We know that mental health stigma can impact a person’s willingness to reach out for help. They may be afraid of what others will think or feel ashamed that they’re not “strong enough” to deal with a problem on their own. But we also know these thoughts are fueled by stigma, not truth. It’s an issue the NYS Office of Mental Health is eager to combat and shift in our society today. Everyone needs support. We are human with complex needs and emotions. In fact, 1 in 4 of us will struggle with mental health this year. But society has told us that we need to wage war with our minds on our own, and that is the impact of stigma.
But there is hope. We believe we can shift these thoughts and perceptions through public messaging and awareness. We know that consistent and effective public messaging can impact attitudes and behaviors over time. Just like a leaky faucet doesn’t appear to have a big impact in the moment, but over time, those droplets of water create a puddle, and maybe even a divot in the sink from the constant, repetitive impact. We know that creating a public messaging strategy using this “leaky faucet theory” can have a profound impact on the way people feel about mental health, the stigma surrounding it, and the perception of asking for help. However, the message itself is important. The way a message is perceived makes a major impact on the success of a public awareness endeavor. And this is where we need your help.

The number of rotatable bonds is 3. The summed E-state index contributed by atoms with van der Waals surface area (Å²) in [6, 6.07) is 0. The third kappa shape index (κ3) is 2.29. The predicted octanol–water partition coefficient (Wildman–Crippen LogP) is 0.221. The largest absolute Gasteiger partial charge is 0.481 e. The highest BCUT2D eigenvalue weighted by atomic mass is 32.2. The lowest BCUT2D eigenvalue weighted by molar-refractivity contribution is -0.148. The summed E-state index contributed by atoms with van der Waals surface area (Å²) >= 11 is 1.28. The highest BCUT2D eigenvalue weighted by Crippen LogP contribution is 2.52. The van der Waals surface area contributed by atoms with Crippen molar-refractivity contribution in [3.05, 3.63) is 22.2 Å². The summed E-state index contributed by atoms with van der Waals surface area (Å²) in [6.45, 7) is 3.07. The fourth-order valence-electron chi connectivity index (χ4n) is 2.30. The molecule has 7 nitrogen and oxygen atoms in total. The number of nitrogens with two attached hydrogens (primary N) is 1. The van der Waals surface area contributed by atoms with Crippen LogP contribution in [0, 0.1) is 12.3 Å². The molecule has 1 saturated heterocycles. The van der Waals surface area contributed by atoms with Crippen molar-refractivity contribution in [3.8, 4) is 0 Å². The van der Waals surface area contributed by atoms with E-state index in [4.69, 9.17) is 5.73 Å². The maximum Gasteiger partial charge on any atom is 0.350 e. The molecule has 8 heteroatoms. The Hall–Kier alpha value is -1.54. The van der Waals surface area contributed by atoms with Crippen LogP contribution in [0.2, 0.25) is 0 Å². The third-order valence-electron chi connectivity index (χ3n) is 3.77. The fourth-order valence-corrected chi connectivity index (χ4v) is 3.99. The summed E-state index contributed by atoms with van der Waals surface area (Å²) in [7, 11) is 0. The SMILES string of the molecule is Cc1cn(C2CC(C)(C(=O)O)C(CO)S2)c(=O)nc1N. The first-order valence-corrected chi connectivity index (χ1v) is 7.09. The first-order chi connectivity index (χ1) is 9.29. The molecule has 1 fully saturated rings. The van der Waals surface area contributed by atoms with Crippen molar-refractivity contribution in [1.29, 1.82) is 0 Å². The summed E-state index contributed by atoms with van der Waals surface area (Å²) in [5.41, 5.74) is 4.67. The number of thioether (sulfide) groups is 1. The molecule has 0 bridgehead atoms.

The Office of Mental Health has been planning a broad effort to improve help-seeking through a widescale public messaging campaign. We want your input on some of the mental health messaging that exists in the world today, so we can better shape our public awareness activities. We also want to understand your current view of stigma, mental wellness, mental illness, and help-seeking. This will help us climb the wall that is holding so many people back from getting the help they need and deserve. This wall of stigma impacts us all, even those who work in the mental health field. So, whether you’re a clinician, a program director, a person who receives mental health services, or someone who is just stumbling across this special edition of Behavioral Health News as a first-time explorer into the topic of stigma – we have a job for you.
Please consider taking 5 minutes out of your day to complete this survey. Your answers will be anonymous and only collective data will be used to shape our future messaging strategy. You’ll have the chance to weigh in on messages, design, and whether you’d share our sample graphics with your friends and followers on social media. In just 5 minutes you can play a role in combatting stigma and shaping NY’s response to it in a major way.